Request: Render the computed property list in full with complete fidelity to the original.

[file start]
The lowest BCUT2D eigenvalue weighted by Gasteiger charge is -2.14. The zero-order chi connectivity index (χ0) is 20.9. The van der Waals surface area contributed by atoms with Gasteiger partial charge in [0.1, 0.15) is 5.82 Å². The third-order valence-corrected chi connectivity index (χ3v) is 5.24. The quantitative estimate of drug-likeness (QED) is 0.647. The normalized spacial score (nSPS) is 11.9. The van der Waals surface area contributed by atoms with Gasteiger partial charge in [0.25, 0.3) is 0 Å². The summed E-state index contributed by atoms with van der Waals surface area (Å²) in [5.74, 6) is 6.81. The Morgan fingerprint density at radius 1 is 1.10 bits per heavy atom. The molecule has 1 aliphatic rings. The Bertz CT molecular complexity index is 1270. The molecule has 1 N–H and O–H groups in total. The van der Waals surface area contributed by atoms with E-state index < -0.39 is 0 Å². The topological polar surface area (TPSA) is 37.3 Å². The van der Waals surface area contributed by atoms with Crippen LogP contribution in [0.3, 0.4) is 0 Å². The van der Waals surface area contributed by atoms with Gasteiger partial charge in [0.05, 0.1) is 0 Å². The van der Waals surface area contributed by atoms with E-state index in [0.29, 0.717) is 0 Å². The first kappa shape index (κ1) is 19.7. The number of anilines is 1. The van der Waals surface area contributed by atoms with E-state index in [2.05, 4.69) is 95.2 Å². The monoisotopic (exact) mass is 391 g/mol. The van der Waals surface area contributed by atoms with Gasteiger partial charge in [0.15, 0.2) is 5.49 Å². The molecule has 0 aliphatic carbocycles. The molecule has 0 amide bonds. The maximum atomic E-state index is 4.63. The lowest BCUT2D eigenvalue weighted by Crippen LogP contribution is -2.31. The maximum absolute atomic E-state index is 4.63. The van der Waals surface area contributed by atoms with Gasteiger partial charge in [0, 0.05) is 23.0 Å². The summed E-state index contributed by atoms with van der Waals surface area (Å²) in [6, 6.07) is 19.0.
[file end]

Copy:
The lowest BCUT2D eigenvalue weighted by Gasteiger charge is -2.14. The zero-order chi connectivity index (χ0) is 20.9. The van der Waals surface area contributed by atoms with Gasteiger partial charge in [0.1, 0.15) is 5.82 Å². The third-order valence-corrected chi connectivity index (χ3v) is 5.24. The quantitative estimate of drug-likeness (QED) is 0.647. The normalized spacial score (nSPS) is 11.9. The van der Waals surface area contributed by atoms with Gasteiger partial charge in [0.25, 0.3) is 0 Å². The summed E-state index contributed by atoms with van der Waals surface area (Å²) in [5.74, 6) is 6.81. The Morgan fingerprint density at radius 1 is 1.10 bits per heavy atom. The molecule has 1 aliphatic rings. The Bertz CT molecular complexity index is 1270. The molecule has 1 N–H and O–H groups in total. The van der Waals surface area contributed by atoms with E-state index < -0.39 is 0 Å². The topological polar surface area (TPSA) is 37.3 Å². The van der Waals surface area contributed by atoms with Crippen LogP contribution in [0.3, 0.4) is 0 Å². The van der Waals surface area contributed by atoms with Gasteiger partial charge in [0.05, 0.1) is 0 Å². The van der Waals surface area contributed by atoms with E-state index in [0.29, 0.717) is 0 Å². The first kappa shape index (κ1) is 19.7. The number of anilines is 1. The van der Waals surface area contributed by atoms with E-state index in [2.05, 4.69) is 95.2 Å². The monoisotopic (exact) mass is 391 g/mol. The van der Waals surface area contributed by atoms with Gasteiger partial charge in [0.15, 0.2) is 5.49 Å². The molecule has 0 aliphatic carbocycles. The molecule has 0 amide bonds. The maximum atomic E-state index is 4.63. The lowest BCUT2D eigenvalue weighted by Crippen LogP contribution is -2.31. The maximum absolute atomic E-state index is 4.63. The van der Waals surface area contributed by atoms with Gasteiger partial charge in [0, 0.05) is 23.0 Å². The summed E-state index contributed by atoms with van der Waals surface area (Å²) in [6, 6.07) is 19.0.